The number of employees alleging that employers have retaliated against them for filing claims of discrimination has more than doubled over the past few years. The Equal Employment Opportunity Commission (EEOC) calculated that in 1997 alone, it received over 18,113 retaliation charges. In the first nine months of 1998, almost 13,000 such claims have been filed -- approximately 22 percent of the EEOC's caseload is comprised of retaliation charges.
Retaliation issues are of critical importance because an employer can be liable for retaliation even if it is not liable for the underlying discrimination of which the employee complains. For example, assume an employee complains that she was demoted because of her age, and, after learning of the complaint, the employer terminates her.
Even if the employee's age played no role in her demotion, the employer can still be held liable for retaliatory discharge. See Aman v. Cort Furniture Rental Corp., 85 F.3d 1074 (3d Cir. 1996).
In light of the steady press of retaliation charges, the EEOC has issued a Compliance Manual to provide guidance for analyzing and investigating retaliation claims within the maze of EEOC-enforced statutes. We will cover the highlights and major changes of the Manual in this Update.
The Manual begins with the premise that individuals who assert their rights under EEOC-enforced laws are protected from retaliation at the hands of their employers. The EEOC rationale is that in forcefully prohibiting retaliation, employees will be encouraged to speak out against unlawful employment discrimination.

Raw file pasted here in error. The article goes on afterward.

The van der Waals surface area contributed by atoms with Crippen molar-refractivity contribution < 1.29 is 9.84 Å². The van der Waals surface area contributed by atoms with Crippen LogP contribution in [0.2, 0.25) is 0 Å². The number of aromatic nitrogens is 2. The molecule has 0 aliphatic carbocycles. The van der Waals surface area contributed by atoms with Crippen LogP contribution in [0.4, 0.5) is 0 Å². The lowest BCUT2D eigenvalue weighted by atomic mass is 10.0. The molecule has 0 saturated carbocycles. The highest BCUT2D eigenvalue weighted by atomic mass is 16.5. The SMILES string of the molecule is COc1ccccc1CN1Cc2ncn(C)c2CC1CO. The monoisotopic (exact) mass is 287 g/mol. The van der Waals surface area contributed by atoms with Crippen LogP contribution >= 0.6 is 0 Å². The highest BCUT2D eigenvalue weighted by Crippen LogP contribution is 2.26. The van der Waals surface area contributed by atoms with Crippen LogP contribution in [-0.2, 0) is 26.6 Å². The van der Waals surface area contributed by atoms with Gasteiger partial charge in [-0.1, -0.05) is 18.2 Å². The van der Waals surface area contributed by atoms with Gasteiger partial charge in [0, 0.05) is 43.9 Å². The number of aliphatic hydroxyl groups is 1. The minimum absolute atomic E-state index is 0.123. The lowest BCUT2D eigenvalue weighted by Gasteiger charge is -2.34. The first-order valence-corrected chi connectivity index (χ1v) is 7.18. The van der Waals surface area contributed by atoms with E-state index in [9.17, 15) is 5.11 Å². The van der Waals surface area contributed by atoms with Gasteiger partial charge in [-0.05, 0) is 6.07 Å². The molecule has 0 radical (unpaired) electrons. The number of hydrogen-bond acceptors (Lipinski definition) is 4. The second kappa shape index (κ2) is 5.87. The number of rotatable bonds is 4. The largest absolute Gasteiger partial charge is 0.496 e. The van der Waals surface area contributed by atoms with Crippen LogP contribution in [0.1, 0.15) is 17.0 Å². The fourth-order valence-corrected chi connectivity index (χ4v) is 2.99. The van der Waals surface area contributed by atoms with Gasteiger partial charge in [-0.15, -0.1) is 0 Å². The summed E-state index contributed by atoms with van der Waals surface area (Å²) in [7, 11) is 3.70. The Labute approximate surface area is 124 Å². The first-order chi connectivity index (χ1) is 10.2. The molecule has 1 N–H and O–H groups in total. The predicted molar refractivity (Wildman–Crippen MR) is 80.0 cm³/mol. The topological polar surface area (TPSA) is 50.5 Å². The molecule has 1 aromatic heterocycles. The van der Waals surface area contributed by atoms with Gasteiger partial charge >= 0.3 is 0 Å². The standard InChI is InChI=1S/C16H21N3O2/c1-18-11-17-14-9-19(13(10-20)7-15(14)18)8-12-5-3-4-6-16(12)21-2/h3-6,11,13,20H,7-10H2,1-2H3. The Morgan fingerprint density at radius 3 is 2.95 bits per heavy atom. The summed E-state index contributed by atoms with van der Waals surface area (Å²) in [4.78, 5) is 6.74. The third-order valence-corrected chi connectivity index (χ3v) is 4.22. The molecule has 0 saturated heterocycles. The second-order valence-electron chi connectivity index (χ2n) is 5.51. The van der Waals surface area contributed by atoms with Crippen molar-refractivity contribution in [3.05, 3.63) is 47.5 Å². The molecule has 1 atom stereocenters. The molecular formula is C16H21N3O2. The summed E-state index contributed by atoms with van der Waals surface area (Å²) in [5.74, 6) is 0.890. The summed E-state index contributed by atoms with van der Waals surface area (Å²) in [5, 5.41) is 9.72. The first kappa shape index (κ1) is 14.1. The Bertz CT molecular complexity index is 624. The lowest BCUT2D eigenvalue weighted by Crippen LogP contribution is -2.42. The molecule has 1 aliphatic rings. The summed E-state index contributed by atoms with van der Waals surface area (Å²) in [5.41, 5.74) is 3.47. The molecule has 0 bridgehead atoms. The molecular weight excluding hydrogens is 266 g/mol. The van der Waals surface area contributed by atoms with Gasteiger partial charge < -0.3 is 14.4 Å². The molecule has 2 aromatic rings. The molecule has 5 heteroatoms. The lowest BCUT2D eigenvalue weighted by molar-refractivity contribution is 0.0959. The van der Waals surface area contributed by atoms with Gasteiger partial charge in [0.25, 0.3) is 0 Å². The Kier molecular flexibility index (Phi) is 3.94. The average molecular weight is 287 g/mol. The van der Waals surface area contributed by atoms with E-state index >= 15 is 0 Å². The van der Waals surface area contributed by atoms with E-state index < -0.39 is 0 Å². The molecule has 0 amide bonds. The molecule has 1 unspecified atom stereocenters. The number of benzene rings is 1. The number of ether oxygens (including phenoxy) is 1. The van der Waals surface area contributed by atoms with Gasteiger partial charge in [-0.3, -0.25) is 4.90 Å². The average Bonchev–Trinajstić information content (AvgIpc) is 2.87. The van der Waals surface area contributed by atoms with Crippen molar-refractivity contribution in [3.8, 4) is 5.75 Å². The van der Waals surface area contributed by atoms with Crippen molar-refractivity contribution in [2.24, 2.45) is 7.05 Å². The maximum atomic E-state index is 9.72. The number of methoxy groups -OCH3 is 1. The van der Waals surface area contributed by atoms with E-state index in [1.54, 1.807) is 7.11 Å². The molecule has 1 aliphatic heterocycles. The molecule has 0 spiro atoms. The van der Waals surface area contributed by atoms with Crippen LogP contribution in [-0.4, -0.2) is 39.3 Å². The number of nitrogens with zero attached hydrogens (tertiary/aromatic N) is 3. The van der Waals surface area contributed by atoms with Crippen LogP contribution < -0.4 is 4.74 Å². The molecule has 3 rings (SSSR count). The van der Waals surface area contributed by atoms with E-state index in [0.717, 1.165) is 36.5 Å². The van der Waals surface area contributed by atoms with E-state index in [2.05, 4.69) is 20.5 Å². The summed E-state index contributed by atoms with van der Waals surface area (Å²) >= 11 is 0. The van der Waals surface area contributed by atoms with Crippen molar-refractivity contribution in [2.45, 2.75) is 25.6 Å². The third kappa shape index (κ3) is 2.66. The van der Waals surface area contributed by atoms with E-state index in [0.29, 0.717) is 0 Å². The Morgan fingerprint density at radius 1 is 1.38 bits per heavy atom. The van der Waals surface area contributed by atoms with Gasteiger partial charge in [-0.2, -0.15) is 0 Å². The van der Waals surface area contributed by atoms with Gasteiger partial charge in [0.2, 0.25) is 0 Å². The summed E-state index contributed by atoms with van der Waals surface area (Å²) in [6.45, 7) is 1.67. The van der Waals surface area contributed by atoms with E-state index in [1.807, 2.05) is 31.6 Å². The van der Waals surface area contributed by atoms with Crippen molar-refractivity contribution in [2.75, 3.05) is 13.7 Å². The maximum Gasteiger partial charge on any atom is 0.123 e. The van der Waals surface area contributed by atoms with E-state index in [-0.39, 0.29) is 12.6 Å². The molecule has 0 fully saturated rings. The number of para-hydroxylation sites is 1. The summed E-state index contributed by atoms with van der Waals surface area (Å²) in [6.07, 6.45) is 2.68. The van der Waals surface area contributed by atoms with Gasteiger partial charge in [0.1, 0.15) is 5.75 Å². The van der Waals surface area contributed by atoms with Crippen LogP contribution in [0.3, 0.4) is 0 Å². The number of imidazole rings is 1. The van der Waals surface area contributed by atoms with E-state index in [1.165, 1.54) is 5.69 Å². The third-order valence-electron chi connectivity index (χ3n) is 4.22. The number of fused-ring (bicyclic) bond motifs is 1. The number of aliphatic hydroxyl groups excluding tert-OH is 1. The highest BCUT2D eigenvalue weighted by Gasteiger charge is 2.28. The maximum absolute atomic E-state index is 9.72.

Broader than Past Guidance
The EEOC enforces:
- Title VII of the Civil Rights Act of 1964 (Title VII),
- Age Discrimination in Employment Act (ADEA),
- Americans with Disabilities Act (ADA), and
- Equal Pay Act (EPA).
In the new guidance, the EEOC has indicated that it believes that the same remedies are available under all these statutes, in spite of the fact that the ADEA and the EPA contain different language than Title VII and the ADEA.
Temporary or Preliminary Relief
The EEOC indicates that it will seek temporary or preliminary relief to stop retaliation before it occurs or continues "if there is substantial likelihood that the charging party and/or the EEOC will likely suffer irreparable harm because of the retaliation."
Both Title VII and the ADA contain specific language authorizing the EEOC to seek temporary relief. In the absence of such language in the ADEA and the EPA, the EEOC indicates it will rely on the applicable provisions of the Federal Rules of Civil Procedure to seek appropriate temporary relief.